1951: Hallucinations, Terror in Southern France

December 5, 2010, 1:11 am

Neuroskeptic posted this week about the extremely strange events that took place in the French town of Pont St. Esprit.

These events took place in 1951, and were the subject of one of the weirdest news stories ever to appear in the New York Times.

Datelined Paris, Aug. 28, the dispatch was headlined: “3 Die, Many Stricken by Madness From Poison in Bread in France”. It reported that in addition to the three dead, at least 90 others were poisoned by the bread.  Many victims experience hallucinations. Later reports in medical journals revealed that toxic manifestations often started with severe gastrointestinal symptoms, followed by bradycardia, diminished peripheral pulses, and gangrene of the extremities.

A United Press filing that accompanied the Times piece quoted Mayor Albert Hebrard describing what he had witnessed during the episode:

I have seen healthy men and women suddenly becoming terrorized, ripping their bedsheets, hiding themselves beneath their blankets to escape hallucinations.

Charles Pommier, whom I have known for years, barricaded his doors and armed himself with a gun. He said he was ready to shoot the monster that was pursuing him.

Neuroskeptic notes that the cause is of these hallucinations and peripheral vascular disorders is generally attributed to ergotism, but suggests that other possible explanations might include mercury or nitrogen trichloride.

I disagree.  The renal effects often caused by mercury absent. Nitrogen trichloride is a more interesting hypothesis.  According to Spencer and Schaumburg’s Experiemental and Clinical Neurotoxicology (Second Edition), NCl3 had been used to bleach flour since the early twentieth century.  It produces a condition in dogs called canine hysteria, fright disease, or running fits, where: “Affected dogs suddenly appear frightened with wild, unnatural facial expressions.  The dogs are frequently seen to run about in an uncontrolled manner, eventually becoming exhausted and depressed.” However, the authors go on to note that “Humans  . . . are resistant to the toxic effects of nitrogen trichloride-treated flour”. Nitrogen trichloride was never detected in the bread that had been consumed by all the victims in Pont St. Esprit, and I am not aware of any human medical reports of hallucinations and peripheral ischemia caused by NCl3

I still think that the most probable candidate — by far — is ergotism. This is caused by the fungus Claviceps purpurea, which produces a varied and complex mixture of toxins.  In addition to ergot alkaloids, C. purpurea producess histamine, tyramine, serotonin, acetylcholine, and sterols. Some of these are powerful vasoconstrictors.  Since all the ergot alkaloids are structurally similar to lysergic acid, they are also potent hallucinogens.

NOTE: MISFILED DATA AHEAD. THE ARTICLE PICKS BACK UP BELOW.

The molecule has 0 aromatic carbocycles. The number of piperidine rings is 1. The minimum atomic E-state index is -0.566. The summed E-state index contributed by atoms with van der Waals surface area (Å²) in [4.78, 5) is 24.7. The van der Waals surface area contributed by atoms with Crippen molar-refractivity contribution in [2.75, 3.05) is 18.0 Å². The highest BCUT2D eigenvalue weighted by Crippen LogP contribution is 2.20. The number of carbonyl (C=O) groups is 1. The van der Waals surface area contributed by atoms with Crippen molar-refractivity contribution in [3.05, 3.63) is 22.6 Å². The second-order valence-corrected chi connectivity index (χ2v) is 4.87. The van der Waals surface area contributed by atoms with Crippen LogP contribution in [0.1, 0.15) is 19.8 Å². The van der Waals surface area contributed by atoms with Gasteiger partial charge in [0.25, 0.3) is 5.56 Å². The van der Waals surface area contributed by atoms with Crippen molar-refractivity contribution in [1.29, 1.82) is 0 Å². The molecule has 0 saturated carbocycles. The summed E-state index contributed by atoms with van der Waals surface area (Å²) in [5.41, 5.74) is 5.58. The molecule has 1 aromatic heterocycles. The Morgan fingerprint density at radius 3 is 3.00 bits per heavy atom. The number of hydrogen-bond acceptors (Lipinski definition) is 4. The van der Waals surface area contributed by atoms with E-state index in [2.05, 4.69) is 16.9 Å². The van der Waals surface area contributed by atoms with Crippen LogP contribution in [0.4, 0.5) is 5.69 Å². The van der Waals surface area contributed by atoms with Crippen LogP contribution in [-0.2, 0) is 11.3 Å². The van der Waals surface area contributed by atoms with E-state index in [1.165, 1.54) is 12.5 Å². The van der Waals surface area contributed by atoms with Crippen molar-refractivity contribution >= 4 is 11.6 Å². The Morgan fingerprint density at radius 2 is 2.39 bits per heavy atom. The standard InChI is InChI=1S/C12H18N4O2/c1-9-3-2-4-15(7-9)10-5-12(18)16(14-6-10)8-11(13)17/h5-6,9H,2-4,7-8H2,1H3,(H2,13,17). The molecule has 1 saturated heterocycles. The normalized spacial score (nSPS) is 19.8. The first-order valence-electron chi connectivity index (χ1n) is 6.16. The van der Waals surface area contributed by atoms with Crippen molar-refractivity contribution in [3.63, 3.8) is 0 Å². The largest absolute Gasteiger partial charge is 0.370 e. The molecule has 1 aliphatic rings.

There are two types of epidemic ergotism:

1)  Gangrenous ergotism: The most dramatic manifestation of this type is peripheral vasoconstriction, causing ischemic pulseless limbs progressing to gangrene.  Since symptoms include burning pain and blackened skin, this form as been called le feu sacre, or St. Anthony’s Fire.

2) Convulsive ergotism: This type does not cause true seizures, but rather writhing and muscle spasms without loss of consciousness.

An outbreak can contain features of both forms, but usually one predominates.

To read my 2006 Emergency Medicine News column about ergotism, click here.

Time Magazine has posted its coverage of the events in Pont St. Esprit.

2 Comments:

  1. Dean Says:

    There has been a new development in this story. Leaked documents have suggested that the town was an unfortunate unwilling experiment of the CIA to test its new psychoactive drug…LSD, which mimics many of the symptoms of ergotism since it is a molecular derivitive of ergot.

  2. Leon Says:

    Dean:

    I know this story made the news over the past year, but I’m still not sure what the real story is. I agree with you that leaked documents “suggested” deliberate LSD contamination but to my mind did not prove the theory. It was such an unusual occurrence that the ergot theory seems possibly suspect.

    See this story in The Telegraph (U.K.):

    http://tinyurl.com/y98sn7n

    and this one from the BBC:

    http://tinyurl.com/2vnos2o